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Global shares were mixed as optimism wears off on US rally

Global shares trade mixed as optimism wears off on US rally



Shares fell in France and Germany but rose in Britain, while U.S. futures were lower.

Global shares were mixed Monday, as initial euphoria about the gains that closed out last week on Wall Street faded.

France’s CAC 40 slipped 0.1% in early trading to 6,509.16. Germany’s DAX dipped 0.1% to 15,671.17. But Britain’s FTSE 100 edged up 0.2% to 7,085.23. U.S. shares were set to drift lower with Dow futures down nearly 0.1% at 34,718.5. S&P 500 futures fell nearly 0.2% to 4,220.12.

Japan’s benchmark Nikkei 225 gained 0.3% to finish at 29,019.24. Australia’s S&P/ASX 200 lost earlier gains, inching down 0.2% to 7,281.90. South Korea’s Kospi added 0.4% to 3,252.12. Hong Kong’s Hang Seng dipped 0.5% to 28,787.28, while the Shanghai Composite rose 0.2% to 3,599.54. 

While life is increasingly returning to something resembling normalcy in the U.S. and Europe, in Asia the pandemic remains a pressing concern, even as vaccine rollouts gather pace. 

China reported its exports rose 28% from a year earlier in May while imports jumped 51%, though the pace of increase is slowing after huge gains early in the year.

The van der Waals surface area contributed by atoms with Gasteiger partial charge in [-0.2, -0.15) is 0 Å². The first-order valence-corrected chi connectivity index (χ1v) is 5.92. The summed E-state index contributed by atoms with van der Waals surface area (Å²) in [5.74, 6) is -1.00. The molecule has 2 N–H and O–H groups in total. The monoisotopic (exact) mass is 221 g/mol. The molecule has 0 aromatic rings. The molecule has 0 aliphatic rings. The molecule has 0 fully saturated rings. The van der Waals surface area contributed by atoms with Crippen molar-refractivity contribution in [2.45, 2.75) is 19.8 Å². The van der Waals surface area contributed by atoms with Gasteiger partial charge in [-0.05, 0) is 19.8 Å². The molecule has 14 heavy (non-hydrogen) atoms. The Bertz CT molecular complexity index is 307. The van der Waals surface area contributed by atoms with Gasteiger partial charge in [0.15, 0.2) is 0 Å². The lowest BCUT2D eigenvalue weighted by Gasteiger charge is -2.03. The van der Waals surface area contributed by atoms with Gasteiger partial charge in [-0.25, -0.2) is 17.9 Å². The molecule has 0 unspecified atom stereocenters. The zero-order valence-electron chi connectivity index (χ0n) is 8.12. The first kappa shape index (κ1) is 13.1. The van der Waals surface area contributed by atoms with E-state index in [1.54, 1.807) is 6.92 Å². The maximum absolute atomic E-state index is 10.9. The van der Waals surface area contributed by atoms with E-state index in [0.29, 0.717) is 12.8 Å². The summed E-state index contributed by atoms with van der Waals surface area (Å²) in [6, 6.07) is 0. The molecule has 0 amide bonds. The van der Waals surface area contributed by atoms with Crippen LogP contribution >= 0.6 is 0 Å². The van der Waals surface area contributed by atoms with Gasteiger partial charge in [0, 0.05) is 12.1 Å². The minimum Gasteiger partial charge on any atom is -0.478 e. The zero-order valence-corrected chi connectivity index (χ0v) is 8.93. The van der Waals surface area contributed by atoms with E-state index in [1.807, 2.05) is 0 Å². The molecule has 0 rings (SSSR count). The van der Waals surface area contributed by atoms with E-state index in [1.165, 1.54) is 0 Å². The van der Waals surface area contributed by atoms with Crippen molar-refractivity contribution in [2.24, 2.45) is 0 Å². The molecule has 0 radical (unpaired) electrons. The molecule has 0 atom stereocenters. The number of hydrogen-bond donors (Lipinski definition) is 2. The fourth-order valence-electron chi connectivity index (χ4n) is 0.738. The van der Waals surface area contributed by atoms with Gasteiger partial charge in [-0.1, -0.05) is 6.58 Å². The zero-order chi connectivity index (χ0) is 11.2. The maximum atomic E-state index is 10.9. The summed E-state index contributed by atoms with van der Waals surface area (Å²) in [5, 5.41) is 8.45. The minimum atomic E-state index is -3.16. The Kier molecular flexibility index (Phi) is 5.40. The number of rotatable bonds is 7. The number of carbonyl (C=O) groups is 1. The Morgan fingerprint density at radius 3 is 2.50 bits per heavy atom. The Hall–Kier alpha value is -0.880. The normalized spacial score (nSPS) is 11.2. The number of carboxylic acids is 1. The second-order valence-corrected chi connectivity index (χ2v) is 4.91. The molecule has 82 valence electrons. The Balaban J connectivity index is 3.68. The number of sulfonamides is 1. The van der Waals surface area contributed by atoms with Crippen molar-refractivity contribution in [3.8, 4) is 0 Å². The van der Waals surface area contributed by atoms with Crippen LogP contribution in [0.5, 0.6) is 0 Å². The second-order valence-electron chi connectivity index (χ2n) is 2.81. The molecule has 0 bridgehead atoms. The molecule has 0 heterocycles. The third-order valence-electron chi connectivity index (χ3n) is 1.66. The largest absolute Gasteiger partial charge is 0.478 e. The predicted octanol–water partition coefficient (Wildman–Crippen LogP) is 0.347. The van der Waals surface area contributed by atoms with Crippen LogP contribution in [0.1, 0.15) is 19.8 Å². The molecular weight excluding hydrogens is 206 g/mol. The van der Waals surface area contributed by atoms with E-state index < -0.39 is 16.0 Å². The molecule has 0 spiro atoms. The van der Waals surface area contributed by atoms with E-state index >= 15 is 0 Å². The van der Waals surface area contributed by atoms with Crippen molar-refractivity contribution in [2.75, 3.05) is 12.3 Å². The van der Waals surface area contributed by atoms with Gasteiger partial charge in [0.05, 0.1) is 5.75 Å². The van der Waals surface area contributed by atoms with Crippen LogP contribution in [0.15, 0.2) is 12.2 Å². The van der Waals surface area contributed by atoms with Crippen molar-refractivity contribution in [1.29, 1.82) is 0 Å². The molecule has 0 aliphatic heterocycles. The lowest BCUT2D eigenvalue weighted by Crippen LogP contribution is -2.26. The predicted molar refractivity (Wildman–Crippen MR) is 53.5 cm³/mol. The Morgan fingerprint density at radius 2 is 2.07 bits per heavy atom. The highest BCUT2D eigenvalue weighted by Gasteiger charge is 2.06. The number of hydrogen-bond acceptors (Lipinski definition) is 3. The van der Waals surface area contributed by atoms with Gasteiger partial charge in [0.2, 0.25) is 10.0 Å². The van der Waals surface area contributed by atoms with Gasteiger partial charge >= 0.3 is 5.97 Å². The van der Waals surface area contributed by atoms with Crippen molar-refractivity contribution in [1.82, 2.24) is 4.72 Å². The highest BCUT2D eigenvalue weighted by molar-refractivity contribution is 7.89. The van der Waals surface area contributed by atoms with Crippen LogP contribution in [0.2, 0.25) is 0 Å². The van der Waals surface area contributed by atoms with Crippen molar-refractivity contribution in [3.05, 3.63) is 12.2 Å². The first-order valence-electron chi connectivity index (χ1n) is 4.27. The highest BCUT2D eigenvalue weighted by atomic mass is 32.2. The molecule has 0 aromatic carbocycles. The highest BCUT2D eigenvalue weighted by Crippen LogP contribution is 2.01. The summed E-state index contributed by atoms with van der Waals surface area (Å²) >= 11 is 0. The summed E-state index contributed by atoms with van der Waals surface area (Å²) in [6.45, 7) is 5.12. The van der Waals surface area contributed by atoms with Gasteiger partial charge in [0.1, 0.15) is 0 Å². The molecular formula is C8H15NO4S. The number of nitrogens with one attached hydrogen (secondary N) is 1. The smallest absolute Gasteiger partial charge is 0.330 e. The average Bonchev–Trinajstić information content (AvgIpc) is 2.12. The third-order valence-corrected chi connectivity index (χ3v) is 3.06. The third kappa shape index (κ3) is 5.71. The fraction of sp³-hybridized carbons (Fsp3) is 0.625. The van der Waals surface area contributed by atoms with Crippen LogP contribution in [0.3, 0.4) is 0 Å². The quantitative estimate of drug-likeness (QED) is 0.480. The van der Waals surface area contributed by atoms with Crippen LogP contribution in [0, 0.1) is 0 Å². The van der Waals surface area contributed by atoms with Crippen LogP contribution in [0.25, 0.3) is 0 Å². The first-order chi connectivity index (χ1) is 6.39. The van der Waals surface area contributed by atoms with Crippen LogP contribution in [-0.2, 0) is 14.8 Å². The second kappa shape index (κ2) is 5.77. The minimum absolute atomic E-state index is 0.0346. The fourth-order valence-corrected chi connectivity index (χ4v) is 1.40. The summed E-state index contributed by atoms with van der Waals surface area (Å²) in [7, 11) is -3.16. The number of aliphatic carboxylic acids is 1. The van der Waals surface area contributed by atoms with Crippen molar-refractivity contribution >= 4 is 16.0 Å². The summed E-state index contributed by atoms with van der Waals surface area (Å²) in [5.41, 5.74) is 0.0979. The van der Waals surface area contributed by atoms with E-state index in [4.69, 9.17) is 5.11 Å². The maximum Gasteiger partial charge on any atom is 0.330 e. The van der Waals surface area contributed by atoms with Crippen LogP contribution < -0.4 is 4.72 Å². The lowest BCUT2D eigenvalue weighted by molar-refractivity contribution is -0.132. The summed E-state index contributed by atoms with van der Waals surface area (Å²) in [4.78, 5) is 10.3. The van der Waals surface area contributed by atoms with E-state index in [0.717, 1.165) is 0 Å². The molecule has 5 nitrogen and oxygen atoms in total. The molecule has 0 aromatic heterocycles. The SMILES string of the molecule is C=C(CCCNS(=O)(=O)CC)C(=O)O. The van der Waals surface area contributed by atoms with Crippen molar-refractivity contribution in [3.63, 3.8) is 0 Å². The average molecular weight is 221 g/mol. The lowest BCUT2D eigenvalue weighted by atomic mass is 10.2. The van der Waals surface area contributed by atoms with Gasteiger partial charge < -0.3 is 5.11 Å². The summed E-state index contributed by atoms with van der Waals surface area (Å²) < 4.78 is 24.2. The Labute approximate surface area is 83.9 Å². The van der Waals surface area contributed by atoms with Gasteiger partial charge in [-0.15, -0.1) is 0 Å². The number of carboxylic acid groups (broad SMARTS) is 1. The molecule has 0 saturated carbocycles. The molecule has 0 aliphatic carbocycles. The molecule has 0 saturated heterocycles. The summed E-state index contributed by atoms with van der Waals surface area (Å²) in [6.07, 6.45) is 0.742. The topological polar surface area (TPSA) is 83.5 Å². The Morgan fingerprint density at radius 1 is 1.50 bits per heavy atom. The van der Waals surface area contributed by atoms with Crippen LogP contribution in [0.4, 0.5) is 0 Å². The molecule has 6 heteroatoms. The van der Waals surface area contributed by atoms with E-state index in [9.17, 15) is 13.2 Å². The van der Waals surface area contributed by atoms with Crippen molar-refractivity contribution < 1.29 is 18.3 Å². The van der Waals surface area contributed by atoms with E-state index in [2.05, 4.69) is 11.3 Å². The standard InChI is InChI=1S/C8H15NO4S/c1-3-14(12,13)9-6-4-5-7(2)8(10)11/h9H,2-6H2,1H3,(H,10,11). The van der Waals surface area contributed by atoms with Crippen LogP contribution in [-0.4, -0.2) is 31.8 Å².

Much of the regional economy depends of exports to the West and the retreat of the pandemic there is a boost to countries in Asia still battling severe coronavirus outbreaks. 

“Consensus expectations around activity data being released this week in Asia looks strong,” Venkateswaran Lavanya of the Asia & Oceania Treasury Department at Mizuho Bank in Singapore said in a commentary. 

“The more pertinent question is now whether we can effectively gauge the extent of the recovery, or a lack thereof, in these economies.” 

A U.S. jobs report released Friday showed a substantial but underwhelming increase in hiring. While it was a fresh sign of improvement in the economy, it also alleviated worries over inflation, since employment remains below pre-pandemic levels. 

Investors have been worried that price increases might become a long-term issue, rather than a temporary effect from the recovering economy. That might lead the central banks to consider pulling support that has underpinned a massive rally since markets recovered from their pandemic slump in mid-2020. 

In energy trading, benchmark U.S. crude fell 44 cents to $69.18 a barrel in electronic trading on the New York Mercantile Exchange. It gained 81 cents to $69.62 per barrel on Friday. Brent crude, the international standard, lost 49 cents to $71.40 a barrel. 

In currency trading, the U.S. dollar stood unchanged at 109.49 Japanese yen. The euro cost $1.2158, down from $1.2165. 



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